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City Council restores power over education grants to NOLA-PS following district’s request

Aubri Juhasz
Akili Academy fourth-graders sit in the school's courtyard on Nov. 13, 2020.

New Orleans’ City Council has rescinded a resolution to include the Mayor’s Office in the dispersal of education grants, following a request from the city’s public school district, board president Ethan Ashley said during Thursday’s school board meeting.

Last month, the Council voted unanimously to include the Mayor’s Office of Youth and Families in the annual process of dispersing education funds paid to the city by Harrah’s Casino as part of a lease agreement.

The process typically involves negotiations between the city’s public school district and the Council to distribute funds. The now retracted resolution would have required the district to negotiate with the Mayor’s Office of Youth and Families as well.

Ashley said the retraction was a promising step, especially since the board has other outstanding concerns regarding the Council’s recent handling of Harrah’s funding.

“We have some partners now who are serious about working with our district and we are grateful for their partnership,” Ashley said.

At Tuesday’s board meeting, Ashley criticized the previous Council —new members were appointed in January — for failing to work with the district.

The district typically uses Harrah’s money to fund programs for students with significant special needs, but only received half of its $3 million request when the Council decided to prioritize early education instead.

Thursday marked Ashley’s final board meeting as president and the unanimous election of board member Olin Parker as his replacement.

Board leadership is elected each year in January to serve a one-year term. Ashley was elected in Jan. 2020 and re-elected last year. J.C. Wagner Romero was unanimously elected vice president, a position previously held by Nolan Marshall.

Parker thanked Ashley for his tireless service to the district and promised to prioritize student achievement, special education, district innovation and racial equity during his tenure.

“I will work as hard as the teachers and the school leaders in our community work everyday,” Parker said. “They show up everyday, and they pour their heart and soul into this work and I hope that I can match that level of effort.”

At Thursday’s meeting, the board also voted to amend its COVID-19 vaccine requirement to include booster shots for its roughly 200-person central office staff. Individual charter schools set their own vaccine policies for staff.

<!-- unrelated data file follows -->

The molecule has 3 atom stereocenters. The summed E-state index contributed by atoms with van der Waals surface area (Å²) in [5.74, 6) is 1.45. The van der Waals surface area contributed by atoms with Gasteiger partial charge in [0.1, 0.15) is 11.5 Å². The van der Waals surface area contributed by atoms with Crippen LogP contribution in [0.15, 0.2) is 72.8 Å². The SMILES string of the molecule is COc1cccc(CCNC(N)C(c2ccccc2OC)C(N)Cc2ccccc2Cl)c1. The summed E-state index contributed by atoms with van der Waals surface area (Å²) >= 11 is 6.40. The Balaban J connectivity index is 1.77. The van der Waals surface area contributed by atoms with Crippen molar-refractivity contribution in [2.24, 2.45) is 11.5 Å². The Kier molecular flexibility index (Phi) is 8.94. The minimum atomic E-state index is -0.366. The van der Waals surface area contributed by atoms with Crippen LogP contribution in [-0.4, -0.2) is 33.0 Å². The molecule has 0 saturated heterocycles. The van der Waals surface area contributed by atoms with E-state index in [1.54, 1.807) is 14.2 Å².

Staff members are required to get boosted by Feb. 4, 2022 or within 14 days of becoming eligible. The amendment also extends to “any boosters that are currently recommended by the [Centers for Disease Control and Prevention] and any additional boosters recommended by the CDC in the future.”

Also at Thursday’s meeting, Stuart Gay, the district’s chief financial officer, presented Superintendent Henderson Lewis Jr.’s recommended changes to the district’s school funding formula for the coming year, which the board is expected to vote on next month.

The board’s February meetings are scheduled for Feb. 15 at 1 p.m. and Feb. 17 at 5:30 p.m. Board meetings are held in-person at 2401 Westbend Parkway New Orleans, LA 70114 and can be streamed online as well.

Recommended changes include using the System Wide Needs Program to close gaps in funding for specialized programming and differentiating all revenue using a weighted formula, which would direct more money toward students with special needs.

In addition to the recommended changes, Lewis requested that the district conduct a comprehensive study of its School Facilities Preservation Program to potentially identify cost-saving measures.

“This is truly a complicated financial time that we are living through,” Lewis said. “I believe it is of the utmost importance that we consider effectiveness and efficient use of all of our revenue streams.”

As part of his monthly remarks, Lewis also reminded families of the district’s vaccine mandate, which requires all students 5 years and older to be fully vaccinated by Feb. 1 unless their parent completes the state’s opt-out form.

“We are among the first districts, if not the first district in the nation, to do this, and it is essential that we follow through so that our students can get the most out of the second half of this school year,” he said.

Schools have held regular on-site vaccine events since the vaccine was approved for children at the end of October 2020.

Even so, between vaccine reluctance, widespread quarantines from the omicron surge and other unforeseen barriers, some schools have acknowledged that they’re unlikely to have full compliance by the deadline.

Other items on Thursday’s agenda included finalizing the closures of two schools at the end of the academic year due to low enrollment and encouraging high schools to provide voter education and registration resources through the Lower 9th Ward Voter’s Coalition and other partner organizations.

Aubri Juhasz is the education reporter for New Orleans Public Radio. Before coming to New Orleans, she was a producer for National Public Radio’s All Things Considered. She helped lead the show's technology and book coverage and reported her own feature stories, including the surge in cycling deaths in New York City and the decision by some states to offer competitive video gaming to high school students as an extracurricular activity.

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